At the beginning of every year, we are continuously reminded of the resolutions that people make to better themselves and their lives. Be it health and fitness or career related, January 1st marks a time for a fresh start to help accomplish the goals we want to achieve. It is also a great time to take stock of your finances and financial health, especially when the economic outlook is so uncertain. If you feel swamped by your debt or like there isn’t a way out, here are the essential questions to ask yourself in order to make a realistic plan to take charge of your debt once and for all.
What is my financial goal for 2023?
Setting a goal for yourself will help to set your priorities and drive your action to get control of your debt. Do you want to get rid of your credit card debt? Start saving for a house or for retirement? Improve your credit score? Is your goal more introspective like wanting to worry less about money or be confident or proud of your financial standing? It is important to have a goal in mind both to help you decide what needs to be done to reach that goal and help motivate you along the way.
Can I afford to pay my bills each?
Understanding your cash flow is an essential part of taking action on your debt. It comes down to a fundamental question: Can I afford my debt or not? The second step is to create a budget for yourself. Look through your bank or credit card statements and see what you actually spend earn each month and what you actually spend. Break down your spending into categories including credit card or loan interest and sort all of your spending into each of the categories.
In my experience, this exercise can be extremely revealing for clients who are struggling with debt. If you’re not balancing your checkbook every day (and let’s be honest most of us aren’t) you can be shocked to see where you’re actually spending your money. In many cases you might find that you are spending a significant chunk of your income on credit card or loan interest. Basically you are paying for the privilege of running a credit card balance. If you expenses are more than your income, can you cut any of your expenses to flip the equation and have money left over? What would your budget look like if you were not paying credit cards or loans every month?
How long will it take to pay down my debt?
All credit card statements will tell you the (often depressing) amount of time it will take to pay off your balance and how much you will pay in total when all is said and done. This information should tell you that making the minimum payment alone is often not a good financial decision even if it is the only thing you can afford. For example, at $15,000 credit card balance with a 20% interest rate with a current minimum payment of $150 will take almost 25 years to pay off if you continue to make the minimum payments. In that time, you will have paid back almost $38,000 in total, or more than double the original balance. Understanding how long it will take to pay your debt off, is important to know whether your goals are realistic and achievable or whether other options, like debt consolidation or bankruptcy, can help you reach your goals faster or more realistically.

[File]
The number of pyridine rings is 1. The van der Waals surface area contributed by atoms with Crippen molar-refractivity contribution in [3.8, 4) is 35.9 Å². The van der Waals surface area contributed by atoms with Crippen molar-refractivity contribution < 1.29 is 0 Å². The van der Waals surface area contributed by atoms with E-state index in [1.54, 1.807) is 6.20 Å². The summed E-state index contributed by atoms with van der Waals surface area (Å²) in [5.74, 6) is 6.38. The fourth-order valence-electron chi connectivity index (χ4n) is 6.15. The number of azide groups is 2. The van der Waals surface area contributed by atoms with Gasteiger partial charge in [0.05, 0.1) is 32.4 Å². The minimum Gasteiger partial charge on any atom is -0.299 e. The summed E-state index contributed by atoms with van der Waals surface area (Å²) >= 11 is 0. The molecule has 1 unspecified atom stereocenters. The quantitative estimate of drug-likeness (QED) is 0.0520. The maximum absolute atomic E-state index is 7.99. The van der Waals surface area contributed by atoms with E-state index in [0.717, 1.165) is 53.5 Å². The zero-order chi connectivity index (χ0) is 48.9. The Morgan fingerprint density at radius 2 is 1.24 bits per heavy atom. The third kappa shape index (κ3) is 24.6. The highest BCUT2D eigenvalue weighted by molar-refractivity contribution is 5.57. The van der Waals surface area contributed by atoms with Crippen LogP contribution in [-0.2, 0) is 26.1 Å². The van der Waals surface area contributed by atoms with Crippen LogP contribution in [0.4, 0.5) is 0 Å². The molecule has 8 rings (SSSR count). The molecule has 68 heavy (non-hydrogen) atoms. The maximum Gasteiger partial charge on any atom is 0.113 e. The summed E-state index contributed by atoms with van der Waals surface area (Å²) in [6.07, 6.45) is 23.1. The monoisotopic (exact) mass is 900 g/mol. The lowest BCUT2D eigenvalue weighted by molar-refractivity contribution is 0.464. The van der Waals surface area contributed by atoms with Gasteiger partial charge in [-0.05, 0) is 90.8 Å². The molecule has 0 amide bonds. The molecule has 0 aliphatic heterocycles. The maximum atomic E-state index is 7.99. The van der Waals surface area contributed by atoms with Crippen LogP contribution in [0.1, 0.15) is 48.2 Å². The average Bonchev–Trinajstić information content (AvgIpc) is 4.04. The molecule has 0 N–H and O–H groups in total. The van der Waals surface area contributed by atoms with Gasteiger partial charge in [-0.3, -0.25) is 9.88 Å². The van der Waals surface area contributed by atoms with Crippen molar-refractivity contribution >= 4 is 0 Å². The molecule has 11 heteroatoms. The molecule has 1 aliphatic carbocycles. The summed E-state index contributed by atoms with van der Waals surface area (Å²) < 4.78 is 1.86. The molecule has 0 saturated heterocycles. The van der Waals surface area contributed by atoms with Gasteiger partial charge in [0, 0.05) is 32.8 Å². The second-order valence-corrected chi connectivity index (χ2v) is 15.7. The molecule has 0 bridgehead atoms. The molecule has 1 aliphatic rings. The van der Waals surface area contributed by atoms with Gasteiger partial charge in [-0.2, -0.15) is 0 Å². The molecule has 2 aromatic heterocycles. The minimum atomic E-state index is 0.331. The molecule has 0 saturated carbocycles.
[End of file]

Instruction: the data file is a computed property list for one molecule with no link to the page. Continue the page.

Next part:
What tradeoffs is my debt forcing me to make?
Another way to ask this question is: What am I not able to now, that would be able to do if I did not have make credit card or other debt payments? Spending money is ultimately about choices. If I only have $100, but I have three things that cost $50 that I want or need to purchase, which two things do I buy and what do I hold off on or forego completely. If $300 of your budget each month goes to pay interest on credit cards, what are you not doing because you have to make those payments? Saving for retirement or unexpected expenses like car repairs? Spending more time doing things you enjoy? Using the money to buy a new house or new car?
After you have put together your budget and have an idea of what your financial goals are, it can be much easier to see what your debt is literally, and figuratively, preventing you from achieving. If it is going to take two years to get your debt under control and down to $0.00, can you make a plan to pay the credit cards down one by one or potentially try and settle the account for less than you owe? If it will take longer than that, are you okay with continuing to make the sacrifices that paying your debt forces you to make?
What additional information do I need to get my debt under control?
It is important to utilize the expertise of professionals in this field to get advice on how to reach your goals. As a bankruptcy attorney, I meet with people every day seeking advice on how to deal with their debt and improve their financial outlook. For some people the answer won’t involve bankruptcy or other debt resolution services like debt consolidation or debt settlement. But for some people, bankruptcy might be helpful tool for reach their financial goal, doing so earlier than they ever would be able to if they tried to pay back their debts.
For many people, a bankruptcy filing eliminates most types of unsecured consumer debt like credit cards, personal loans, or medical bills. In the hypothetical above, eliminating $15,000 in credit card debt through bankruptcy would save a person almost $40,000 compared to making the minimum payments and allow that person the opportunity to focus on all of the things they couldn’t do because of the amount they had to spend each month on credit card bills.
Schedule a consultation with a bankruptcy attorney at Gale, Angelo, Johnson & Patrick P.C. today to see what options are available to deal with your debt so that you can reach your goals tomorrow.